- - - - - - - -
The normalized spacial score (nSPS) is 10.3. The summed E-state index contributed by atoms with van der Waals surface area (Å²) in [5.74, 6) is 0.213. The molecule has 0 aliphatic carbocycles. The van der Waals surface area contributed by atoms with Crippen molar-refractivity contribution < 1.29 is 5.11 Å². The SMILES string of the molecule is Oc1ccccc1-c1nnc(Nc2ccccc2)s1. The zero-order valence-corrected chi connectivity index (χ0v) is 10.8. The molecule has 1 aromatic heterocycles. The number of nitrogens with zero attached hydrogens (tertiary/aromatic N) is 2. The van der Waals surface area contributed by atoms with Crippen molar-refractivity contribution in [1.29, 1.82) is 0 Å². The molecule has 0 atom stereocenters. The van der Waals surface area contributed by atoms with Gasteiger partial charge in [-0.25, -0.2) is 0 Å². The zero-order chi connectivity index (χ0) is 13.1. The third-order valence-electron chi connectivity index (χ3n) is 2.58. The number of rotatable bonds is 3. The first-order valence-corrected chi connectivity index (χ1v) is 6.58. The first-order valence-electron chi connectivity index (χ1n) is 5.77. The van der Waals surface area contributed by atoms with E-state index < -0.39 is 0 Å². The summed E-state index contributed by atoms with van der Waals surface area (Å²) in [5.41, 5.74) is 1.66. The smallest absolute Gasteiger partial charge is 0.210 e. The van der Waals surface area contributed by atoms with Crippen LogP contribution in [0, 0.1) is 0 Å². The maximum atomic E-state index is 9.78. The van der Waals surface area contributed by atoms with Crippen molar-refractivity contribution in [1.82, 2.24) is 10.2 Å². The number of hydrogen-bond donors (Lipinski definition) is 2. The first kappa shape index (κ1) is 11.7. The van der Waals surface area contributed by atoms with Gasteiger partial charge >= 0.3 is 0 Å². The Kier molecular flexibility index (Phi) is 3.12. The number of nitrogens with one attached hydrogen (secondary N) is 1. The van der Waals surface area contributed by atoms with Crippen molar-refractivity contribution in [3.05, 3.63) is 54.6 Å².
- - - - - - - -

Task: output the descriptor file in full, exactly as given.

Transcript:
The normalized spacial score (nSPS) is 10.3. The summed E-state index contributed by atoms with van der Waals surface area (Å²) in [5.74, 6) is 0.213. The molecule has 0 aliphatic carbocycles. The van der Waals surface area contributed by atoms with Crippen molar-refractivity contribution < 1.29 is 5.11 Å². The SMILES string of the molecule is Oc1ccccc1-c1nnc(Nc2ccccc2)s1. The zero-order valence-corrected chi connectivity index (χ0v) is 10.8. The molecule has 1 aromatic heterocycles. The number of nitrogens with zero attached hydrogens (tertiary/aromatic N) is 2. The van der Waals surface area contributed by atoms with Crippen molar-refractivity contribution in [1.29, 1.82) is 0 Å². The molecule has 0 atom stereocenters. The van der Waals surface area contributed by atoms with Gasteiger partial charge in [-0.25, -0.2) is 0 Å². The zero-order chi connectivity index (χ0) is 13.1. The third-order valence-electron chi connectivity index (χ3n) is 2.58. The number of rotatable bonds is 3. The first-order valence-corrected chi connectivity index (χ1v) is 6.58. The first-order valence-electron chi connectivity index (χ1n) is 5.77. The van der Waals surface area contributed by atoms with E-state index < -0.39 is 0 Å². The summed E-state index contributed by atoms with van der Waals surface area (Å²) in [5.41, 5.74) is 1.66. The smallest absolute Gasteiger partial charge is 0.210 e. The van der Waals surface area contributed by atoms with Crippen LogP contribution in [0, 0.1) is 0 Å². The maximum atomic E-state index is 9.78. The van der Waals surface area contributed by atoms with Crippen molar-refractivity contribution in [1.82, 2.24) is 10.2 Å². The number of hydrogen-bond donors (Lipinski definition) is 2. The first kappa shape index (κ1) is 11.7. The van der Waals surface area contributed by atoms with Gasteiger partial charge >= 0.3 is 0 Å². The Kier molecular flexibility index (Phi) is 3.12. The number of nitrogens with one attached hydrogen (secondary N) is 1. The van der Waals surface area contributed by atoms with Crippen molar-refractivity contribution in [3.05, 3.63) is 54.6 Å².